When we are in an interpersonal conflict we may find ourselves reacting when the other person tries to have or succeeds at getting the last word. Or, we may be the one who is trying or succeeds in doing so. According to one source, the definition of the phrase the last word includes: “the last thing said in an argument”; “information that everyone considers to be the best”; “the right to make a decision that everyone must obey”; and “the newest and best type of something”.
The general interpretation – when we or others assert ourselves by having the last word – is of someone needing to prove superiority and be right. On the receiving end of assertions of this nature the general feeling is often one of frustration because there is no apparent room for discussion.
Further, when this sort of dynamic occurs the conflict is bound to lack true resolution. The person who has the last word may act as though she or he has “won”, and often antipathy grows in the heart and mind of the other person. It seems at these times that the last word is the first sign of a disconnect in the relationship and indicator of how conflict matters are discussed with one another.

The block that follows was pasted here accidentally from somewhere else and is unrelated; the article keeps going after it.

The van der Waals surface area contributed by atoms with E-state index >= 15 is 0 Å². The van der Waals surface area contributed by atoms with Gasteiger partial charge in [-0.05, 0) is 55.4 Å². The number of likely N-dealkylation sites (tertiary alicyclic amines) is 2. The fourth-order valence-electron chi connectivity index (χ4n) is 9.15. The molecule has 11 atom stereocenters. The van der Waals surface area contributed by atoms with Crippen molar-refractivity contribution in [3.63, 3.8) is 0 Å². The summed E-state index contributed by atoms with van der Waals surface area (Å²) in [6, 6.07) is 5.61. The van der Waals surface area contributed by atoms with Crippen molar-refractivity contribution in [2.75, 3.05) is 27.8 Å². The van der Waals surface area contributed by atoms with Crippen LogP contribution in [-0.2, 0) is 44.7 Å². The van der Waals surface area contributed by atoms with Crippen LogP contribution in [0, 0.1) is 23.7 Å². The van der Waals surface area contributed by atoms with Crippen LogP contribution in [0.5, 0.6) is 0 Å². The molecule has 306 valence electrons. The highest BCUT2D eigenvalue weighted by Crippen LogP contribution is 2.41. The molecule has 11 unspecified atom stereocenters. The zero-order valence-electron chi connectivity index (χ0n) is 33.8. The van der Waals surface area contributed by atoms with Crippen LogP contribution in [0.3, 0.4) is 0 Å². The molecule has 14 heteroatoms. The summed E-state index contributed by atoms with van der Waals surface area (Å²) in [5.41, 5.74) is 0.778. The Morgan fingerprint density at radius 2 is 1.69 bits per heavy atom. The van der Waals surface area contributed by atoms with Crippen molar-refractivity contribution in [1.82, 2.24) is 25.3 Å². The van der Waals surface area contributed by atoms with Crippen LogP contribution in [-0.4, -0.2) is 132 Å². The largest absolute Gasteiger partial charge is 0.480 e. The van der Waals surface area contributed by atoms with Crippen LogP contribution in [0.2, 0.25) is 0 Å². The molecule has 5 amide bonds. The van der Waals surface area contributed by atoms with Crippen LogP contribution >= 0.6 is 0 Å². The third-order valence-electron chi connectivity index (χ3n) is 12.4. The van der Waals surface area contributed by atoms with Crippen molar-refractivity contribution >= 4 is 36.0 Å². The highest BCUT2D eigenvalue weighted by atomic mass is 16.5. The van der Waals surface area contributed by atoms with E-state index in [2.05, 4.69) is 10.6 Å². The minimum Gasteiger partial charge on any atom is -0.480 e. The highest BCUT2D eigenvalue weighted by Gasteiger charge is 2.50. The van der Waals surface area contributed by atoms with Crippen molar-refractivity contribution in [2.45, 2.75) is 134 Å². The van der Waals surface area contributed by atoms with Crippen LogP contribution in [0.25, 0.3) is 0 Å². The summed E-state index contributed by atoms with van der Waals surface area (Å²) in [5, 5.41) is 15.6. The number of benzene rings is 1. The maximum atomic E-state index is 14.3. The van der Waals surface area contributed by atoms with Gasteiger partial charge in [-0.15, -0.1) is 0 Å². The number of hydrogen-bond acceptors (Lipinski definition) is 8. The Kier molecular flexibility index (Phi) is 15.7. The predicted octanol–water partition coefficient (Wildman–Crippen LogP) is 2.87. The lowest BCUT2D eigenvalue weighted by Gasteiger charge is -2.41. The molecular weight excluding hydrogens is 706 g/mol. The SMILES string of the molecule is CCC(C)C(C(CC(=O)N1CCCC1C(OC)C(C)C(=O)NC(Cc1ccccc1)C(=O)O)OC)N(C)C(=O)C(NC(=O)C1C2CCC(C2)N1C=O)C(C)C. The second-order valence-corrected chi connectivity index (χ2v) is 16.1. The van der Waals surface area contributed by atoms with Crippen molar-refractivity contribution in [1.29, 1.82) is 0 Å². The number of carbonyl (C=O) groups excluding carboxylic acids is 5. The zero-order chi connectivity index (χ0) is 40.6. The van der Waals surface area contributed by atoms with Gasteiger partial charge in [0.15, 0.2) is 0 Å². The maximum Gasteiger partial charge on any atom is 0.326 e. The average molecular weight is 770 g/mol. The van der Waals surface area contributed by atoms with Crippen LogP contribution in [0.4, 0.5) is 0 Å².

If you tend to want the last word or react negatively to others who do, this week’s ConflictMastery™ Quest(ions) blog will hopefully help you consider its impact.
What other ConflictMastery™ Quest(ions) may you add here?
P.S. Incidentally, Wikipedia, in a tongue and cheek way, provides suggestions on why and how to assert the right to the last word (abr. TLW™) over competing editors.
Originally posted at www.cinergycoaching.com/blog/